Taking care of a loved one at the end of their life is an incredibly difficult but necessary act. As heartbreaking as the situation is, it’s important to make informed decisions based solely on the patient’s best interests. That may mean helping your loved one meet their end with as much dignity and as little suffering as possible.

Futile care is excessive medical intervention for the purpose of prolonging a patient’s life without consideration for their suffering or their wishes.

Let’s take a closer look at this concept from the perspective of health law.

Definition of futile care

According to Quebec’s Thésaurus de l’activité gouvernementale, the definition of futile care is as follows (translated from French):

Administering intensive treatment to a terminally ill person in order to prolong their life without any real hope of improving their state of health. (Source: Report – MSSS, 2013) Note(s): According to the Quebec Civil Code, no person may be subjected to treatment without their consent. Futile care is prohibited.

Futile care is health care that is provided for the sole purpose of keeping a person alive, even if there is no chance of recovery. If a treatment involves extraordinary measures that serve only to delay a person’s inevitable death, it may be considered futile care.

How to distinguish futile care from appropriate treatment

Distinguishing futile care from appropriate treatment can be more complex than it seems. How do you determine whether a last-ditch treatment will save a person’s life or cause them further harm?

The truth is that there is no simple answer. Each situation is unique, so the judgement is generally left to the patient’s doctor, who must strike a delicate balance between alleviating their suffering and delaying inevitable death. Section 58 of the Code of Ethics of Physicians stipulates that “a physician must, when the death of a patient appears to him to be inevitable, act so that the death occurs with dignity. He must also ensure that the patient obtains the appropriate support and relief.” Doctors also have the responsibility to act in accordance with scientific data.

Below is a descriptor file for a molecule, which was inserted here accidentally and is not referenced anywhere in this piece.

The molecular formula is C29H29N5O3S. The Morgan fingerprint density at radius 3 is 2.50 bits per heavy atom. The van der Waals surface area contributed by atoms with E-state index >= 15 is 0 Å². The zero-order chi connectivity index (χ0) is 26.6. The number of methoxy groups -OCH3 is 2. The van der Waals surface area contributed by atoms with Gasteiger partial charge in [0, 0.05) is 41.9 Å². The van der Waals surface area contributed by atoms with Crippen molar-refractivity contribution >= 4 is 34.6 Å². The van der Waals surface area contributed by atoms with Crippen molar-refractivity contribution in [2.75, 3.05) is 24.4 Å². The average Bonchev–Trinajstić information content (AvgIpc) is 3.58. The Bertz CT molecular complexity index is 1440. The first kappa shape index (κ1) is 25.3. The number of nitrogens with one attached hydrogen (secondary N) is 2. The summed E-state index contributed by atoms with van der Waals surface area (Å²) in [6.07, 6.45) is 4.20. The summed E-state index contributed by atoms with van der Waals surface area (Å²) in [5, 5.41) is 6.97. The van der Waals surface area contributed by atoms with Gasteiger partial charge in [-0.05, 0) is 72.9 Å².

The stipulations contained in the Code of Ethics of Physicians can present a difficult dilemma for doctors. They may end up halting necessary treatment too early for fear of administering futile care, or subjugate their patient to excessive medical intervention in order to ensure that everything possible has been done to save them.  

In many cases, legal recourse is required to determine whether either of these scenarios has occurred.

Futile care from a legal perspective

In accordance with the Charter of Human Rights and Freedoms and the Civil Code of Quebec, a treatment that serves no purpose other than unduly prolonging a person’s life without alleviating their suffering or improving their quality of life will generally be rejected by the Court in case of refusal of care.

Regardless of the type of care provided, the patient or their legal representatives must always give consent in accordance with personal inviolability laws.

However, patients and their legal representatives may not demand futile medical care from a doctor. If the parties involved disagree on the extent of the care that should be provided, the issue will be decided in court based on the principles discussed above.

Fight for your health care rights with the help of MedLégal

In short, futile care refers to continuing treatment for the sole purpose of prolonging a terminal patient’s life against their best interests. It goes against the Code of Ethics of Physicians, the Charter of Human Rights and Freedoms and the Civil Code of Quebec.

If you need a health lawyer for counsel on a futile care case, the MedLégal team can help! Every day, our firm defends the rights of Quebecers who have experienced medical injustice.

Contact us to schedule a consultation.

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